Challenges for 555 Cordova show Central Waterfront Hub plan is proving its worth

Most of the controversy about Cadillac Fairview’s now-rejected “origami” tower at 555 West Cordova has centred on how it fits in with the city’s past, especially heritage buildings like CPR Station to the west and the Landing to the east.

But an equally important question is how any project at that site fits in with the city’s future.

The 555 West Cordova project would be the first inside the boundaries of the Central Waterfront Hub Plan, adopted by council in a sleepy hearing in 2009 to guide the future of the most critical commuter and transportation hub in the province.

This is where Skytrain, Canada Line, West Coast Express, Helijet, Seabus, cruise ships, rail lines and many bus routes cluster. This is where jobs and people come together.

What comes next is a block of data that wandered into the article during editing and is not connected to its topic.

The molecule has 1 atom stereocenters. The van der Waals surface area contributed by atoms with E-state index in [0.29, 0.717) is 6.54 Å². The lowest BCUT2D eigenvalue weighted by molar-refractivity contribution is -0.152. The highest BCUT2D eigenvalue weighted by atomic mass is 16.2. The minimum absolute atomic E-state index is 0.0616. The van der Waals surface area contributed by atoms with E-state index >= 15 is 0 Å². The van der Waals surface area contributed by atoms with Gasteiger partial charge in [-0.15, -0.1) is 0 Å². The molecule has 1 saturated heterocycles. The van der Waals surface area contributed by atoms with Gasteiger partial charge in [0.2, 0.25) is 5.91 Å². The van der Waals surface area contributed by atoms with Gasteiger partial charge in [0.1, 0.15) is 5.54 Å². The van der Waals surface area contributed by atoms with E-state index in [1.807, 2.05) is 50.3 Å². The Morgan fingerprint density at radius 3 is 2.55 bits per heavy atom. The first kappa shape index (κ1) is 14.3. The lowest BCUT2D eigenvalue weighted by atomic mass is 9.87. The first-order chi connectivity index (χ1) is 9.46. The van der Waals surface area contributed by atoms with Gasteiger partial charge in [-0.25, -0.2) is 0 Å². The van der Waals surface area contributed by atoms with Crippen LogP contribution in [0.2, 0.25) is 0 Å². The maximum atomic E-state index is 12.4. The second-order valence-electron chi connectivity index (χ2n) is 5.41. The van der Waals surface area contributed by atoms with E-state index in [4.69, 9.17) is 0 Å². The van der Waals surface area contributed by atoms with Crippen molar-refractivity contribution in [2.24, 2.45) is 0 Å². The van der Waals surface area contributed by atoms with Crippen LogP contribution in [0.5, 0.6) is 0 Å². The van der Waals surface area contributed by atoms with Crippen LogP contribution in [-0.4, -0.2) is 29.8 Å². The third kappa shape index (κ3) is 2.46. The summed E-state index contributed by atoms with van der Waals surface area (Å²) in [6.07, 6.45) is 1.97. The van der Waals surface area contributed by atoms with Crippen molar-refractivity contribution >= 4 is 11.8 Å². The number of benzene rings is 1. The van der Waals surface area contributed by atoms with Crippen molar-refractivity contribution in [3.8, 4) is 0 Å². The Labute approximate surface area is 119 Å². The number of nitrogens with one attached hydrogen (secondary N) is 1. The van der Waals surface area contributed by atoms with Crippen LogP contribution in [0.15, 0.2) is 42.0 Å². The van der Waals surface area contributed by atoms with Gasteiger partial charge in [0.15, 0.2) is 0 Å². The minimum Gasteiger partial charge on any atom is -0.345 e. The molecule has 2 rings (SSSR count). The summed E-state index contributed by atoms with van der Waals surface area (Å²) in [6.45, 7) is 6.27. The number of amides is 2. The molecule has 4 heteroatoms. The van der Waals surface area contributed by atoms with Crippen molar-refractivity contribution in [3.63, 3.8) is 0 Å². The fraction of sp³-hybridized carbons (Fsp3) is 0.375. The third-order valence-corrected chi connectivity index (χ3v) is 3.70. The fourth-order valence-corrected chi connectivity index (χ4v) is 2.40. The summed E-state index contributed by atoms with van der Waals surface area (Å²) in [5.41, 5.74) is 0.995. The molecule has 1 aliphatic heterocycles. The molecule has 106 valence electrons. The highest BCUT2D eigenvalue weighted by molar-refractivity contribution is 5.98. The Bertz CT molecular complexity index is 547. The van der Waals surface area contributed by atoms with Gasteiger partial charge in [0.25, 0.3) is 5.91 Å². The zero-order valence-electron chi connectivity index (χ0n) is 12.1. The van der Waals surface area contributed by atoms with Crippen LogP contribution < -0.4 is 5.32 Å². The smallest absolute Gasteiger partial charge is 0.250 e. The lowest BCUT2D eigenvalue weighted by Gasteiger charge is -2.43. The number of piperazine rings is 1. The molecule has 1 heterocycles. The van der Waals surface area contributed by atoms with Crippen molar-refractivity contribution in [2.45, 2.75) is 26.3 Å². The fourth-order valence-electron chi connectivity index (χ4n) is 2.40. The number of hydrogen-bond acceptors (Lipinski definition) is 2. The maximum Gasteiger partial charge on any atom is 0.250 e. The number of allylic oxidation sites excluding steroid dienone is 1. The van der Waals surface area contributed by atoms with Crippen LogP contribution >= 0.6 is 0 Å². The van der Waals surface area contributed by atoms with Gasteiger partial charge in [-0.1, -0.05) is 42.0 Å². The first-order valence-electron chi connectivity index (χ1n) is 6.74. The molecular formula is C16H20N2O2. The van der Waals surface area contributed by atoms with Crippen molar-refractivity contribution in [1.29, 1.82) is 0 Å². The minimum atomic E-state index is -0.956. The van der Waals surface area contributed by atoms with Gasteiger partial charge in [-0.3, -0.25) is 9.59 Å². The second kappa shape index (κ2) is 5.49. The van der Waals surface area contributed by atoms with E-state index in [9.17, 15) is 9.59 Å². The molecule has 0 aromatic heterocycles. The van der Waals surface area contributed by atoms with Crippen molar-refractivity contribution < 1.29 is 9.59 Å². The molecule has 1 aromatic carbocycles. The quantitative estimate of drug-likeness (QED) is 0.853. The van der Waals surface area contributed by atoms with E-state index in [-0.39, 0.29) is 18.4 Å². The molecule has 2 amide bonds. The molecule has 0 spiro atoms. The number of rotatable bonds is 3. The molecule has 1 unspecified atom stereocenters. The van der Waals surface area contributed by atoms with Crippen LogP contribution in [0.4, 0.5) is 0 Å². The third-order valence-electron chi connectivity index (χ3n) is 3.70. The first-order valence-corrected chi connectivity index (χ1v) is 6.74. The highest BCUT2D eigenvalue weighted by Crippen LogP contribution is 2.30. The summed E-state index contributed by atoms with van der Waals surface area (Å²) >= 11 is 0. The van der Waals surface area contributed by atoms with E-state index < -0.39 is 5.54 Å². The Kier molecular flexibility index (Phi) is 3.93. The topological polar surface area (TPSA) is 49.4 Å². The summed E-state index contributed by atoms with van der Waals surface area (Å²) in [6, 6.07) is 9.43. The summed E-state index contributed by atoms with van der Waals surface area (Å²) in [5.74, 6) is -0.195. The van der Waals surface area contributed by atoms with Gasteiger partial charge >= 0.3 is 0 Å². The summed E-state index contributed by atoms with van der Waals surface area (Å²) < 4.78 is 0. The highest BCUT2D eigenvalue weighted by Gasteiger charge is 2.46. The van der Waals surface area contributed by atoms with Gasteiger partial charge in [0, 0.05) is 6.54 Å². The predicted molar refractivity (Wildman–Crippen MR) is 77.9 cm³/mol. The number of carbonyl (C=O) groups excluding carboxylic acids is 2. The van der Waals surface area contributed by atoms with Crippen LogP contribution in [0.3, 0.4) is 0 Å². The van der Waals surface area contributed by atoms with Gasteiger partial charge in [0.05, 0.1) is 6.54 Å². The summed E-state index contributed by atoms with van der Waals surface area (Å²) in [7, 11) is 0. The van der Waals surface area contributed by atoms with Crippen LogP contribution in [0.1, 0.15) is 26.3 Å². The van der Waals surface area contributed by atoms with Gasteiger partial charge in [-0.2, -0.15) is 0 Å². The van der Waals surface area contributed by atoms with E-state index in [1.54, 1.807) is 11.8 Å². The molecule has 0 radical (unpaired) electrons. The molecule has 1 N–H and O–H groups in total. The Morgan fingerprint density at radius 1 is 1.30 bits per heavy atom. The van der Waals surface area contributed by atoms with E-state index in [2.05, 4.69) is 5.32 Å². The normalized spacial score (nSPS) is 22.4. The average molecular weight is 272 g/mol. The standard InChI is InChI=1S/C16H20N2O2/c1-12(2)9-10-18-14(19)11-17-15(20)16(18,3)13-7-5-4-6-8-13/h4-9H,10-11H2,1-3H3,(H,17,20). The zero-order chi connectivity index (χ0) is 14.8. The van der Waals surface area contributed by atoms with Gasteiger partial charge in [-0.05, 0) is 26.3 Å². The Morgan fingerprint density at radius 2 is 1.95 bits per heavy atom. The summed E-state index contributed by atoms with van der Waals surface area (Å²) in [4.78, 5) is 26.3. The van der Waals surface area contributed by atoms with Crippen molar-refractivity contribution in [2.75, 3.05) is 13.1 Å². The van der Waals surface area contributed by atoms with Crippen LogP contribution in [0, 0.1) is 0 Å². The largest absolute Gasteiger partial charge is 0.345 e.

If we want to exploit all the possibilities of emerging sustainable transportation opportunities, including more commuter rail and intercity high speed rail, we need to protect that hub.

Many of those fuming at the Cadillac-Fairview proposal were quick to point the blame at a road allowance protected for future use on the rail lands below Cordova. The “revelation” that development on those lands is guided by the Hub Plan has already triggered calls for the Hub guidelines to be revised.

Is that necessary? No doubt any plan can be improved, but this one — the product of several years of study and consultation — has already proved its worth. And it certainly has everyone’s attention.